Food in Scotland

Scotland is blessed with a plentiful natural larder

In pre-industrial Scotland ordinary people had a fairly frugal diet of 'broses' made from barley, oats, beans and pease cooked in a cauldron over an open fire. Foods such as kale and porridge featured prominently ¬are now promoted as superfoods.

In the past, those who could afford to would supplement this simple diet with milk and ale, butter, cheese and fish. In good times, people thrived on this limited but wholesome diet. In additional to these basic foodstuffs, the well-to-do ate large quantities of meat washed down with beer and imported wines. For most people though, meat was an occasional luxury.

Here are some foodstuffs that can be found in Scotland's rich natural larder.

Inside of a weaver's cottage in Ilay
Inside of a weaver's cottage in Ilay from 'Tour in Scotland and voyage to the Hebrides 1772' by Thomas Pennant, 1776


With thousands of miles of coastline Scotland has fish and shellfish in abundance. But archaeological evidence indicates early Scots ate little fish.

The fishing economy began in earnest when the Vikings arrived in the 8th century in search of herring and land to cultivate. Demand was fuelled when Roman Catholicism brought fast days to Scotland.

Food from the sea, river and pond was plentiful and cheap and by the Middle Ages was an integral part of most Scots' diet. Later, entire coastal communities were set up devoted to catching, processing and packing fish for local consumption and export. Today, fishing continues to be a major industry and employer and Scottish salmon is a globally prized commodity.

Fish on the shore at Strathnaver
Fish on the shore at Strathnaver, Sutherland Illustration from 'A Voyage around the Coast of Great Britain' by William Daniell, 1814.

Meat, poultry and game

Although Scotland has ample supplies of wild animals and fowl, other than on feast days, ordinary people were fortunate to have the occasional hen in the broth. Eating copious amounts of meat, especially roasts, indicated wealth and status.

Until improved methods of agriculture were introduced in the 18th century, most domestic animals were killed off after the summer's grazing and their meat preserved for the winter months by salting, smoking, burying and freezing and other methods. These all appear in Scottish recipe books. Alongside traditional dishes, the wealthy were experimenting with French methods of cookery and curries from the East added to the cosmopolitan mix.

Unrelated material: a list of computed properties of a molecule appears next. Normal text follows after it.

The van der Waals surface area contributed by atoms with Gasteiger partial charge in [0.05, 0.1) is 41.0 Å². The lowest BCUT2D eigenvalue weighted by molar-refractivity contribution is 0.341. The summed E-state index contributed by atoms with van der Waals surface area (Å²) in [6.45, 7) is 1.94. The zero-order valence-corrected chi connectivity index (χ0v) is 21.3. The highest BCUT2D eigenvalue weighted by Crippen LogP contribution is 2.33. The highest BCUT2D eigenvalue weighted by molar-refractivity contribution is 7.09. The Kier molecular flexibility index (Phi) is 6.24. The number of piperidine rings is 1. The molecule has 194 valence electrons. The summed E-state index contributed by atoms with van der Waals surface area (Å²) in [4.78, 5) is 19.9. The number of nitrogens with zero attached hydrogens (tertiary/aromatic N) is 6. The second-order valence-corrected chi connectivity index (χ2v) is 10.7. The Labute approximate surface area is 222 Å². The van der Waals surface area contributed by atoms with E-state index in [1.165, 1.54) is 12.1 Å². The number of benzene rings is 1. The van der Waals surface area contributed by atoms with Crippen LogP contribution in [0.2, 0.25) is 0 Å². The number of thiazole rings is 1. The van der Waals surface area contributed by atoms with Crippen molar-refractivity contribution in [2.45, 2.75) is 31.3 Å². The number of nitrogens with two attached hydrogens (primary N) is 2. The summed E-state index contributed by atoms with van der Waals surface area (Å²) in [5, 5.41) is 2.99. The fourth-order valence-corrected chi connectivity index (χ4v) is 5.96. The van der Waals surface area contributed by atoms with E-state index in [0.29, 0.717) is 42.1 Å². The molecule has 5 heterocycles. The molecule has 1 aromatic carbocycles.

Dr Balfour of Glasgow having taken lodgings in a questionable house.
Dr Balfour of Glasgow having taken lodgings in a questionable house, caricature by John Gibson Lockhart from an album ca.1810-1817.


Oats have been the staple food of Scots for centuries.

In the 14th century, French chronicler Jean Froissart noted Scots soldiers carried bags of oatmeal to make their own oatcakes. However, bere and barley were more widely cultivated, especially in the Highlands and it was not until the agricultural improvements of the eighteenth century that nutritious, energy-giving oats became the dominant cereal.

Wheat is grown in Scotland but the soil and climate do not favour its cultivation. Wheaten bread was for long a luxury item for the wealthy while in the Highlands the poor ate potatoes as a substitute for bread. Today, most of us eat wheat bread but oats are enjoying a revival in popularity and seem likely to become a global superfood.

Labourer at breakfast.
Labourer at breakfast. Illustration from 'Etchings, Illustrative of Scottish Character and Scenery' by Walter Geikie, 1841.


Tradition has it that the Scots do not eat vegetables.

But the evidence is that even in the poorest households a handful of kale was to hand and was added to the broth to provide flavour as well as nutritional value.

Kitchen gardens attached to great houses became popular in the seventeenth century. From this time, vegetable dishes began to appear on the tables of wealthy Scots as cooks experimented with new ingredients. Potatoes were eaten as a novelty by the gentry long before they provide winter fodder for animals. Later, they became a staple foodstuff for the poor often replacing bread with dire consequences when the harvest failed.

Today, while some cling to tradition, vegetables are more popular than ever and increasing numbers of Scots now choose to 'grow their own' for maximum flavour and value.

Vegetable and Fish Market
Vegetable and Fish Market from the 'Rainbow' Gallery from 'Modern Athens' by Thomas Shepherd, 1829.

Watch this archive film telling the story of the farming year in Scotland, told through the eyes of four farmers in the Highlands, the Borders, Ayrshire and Angus: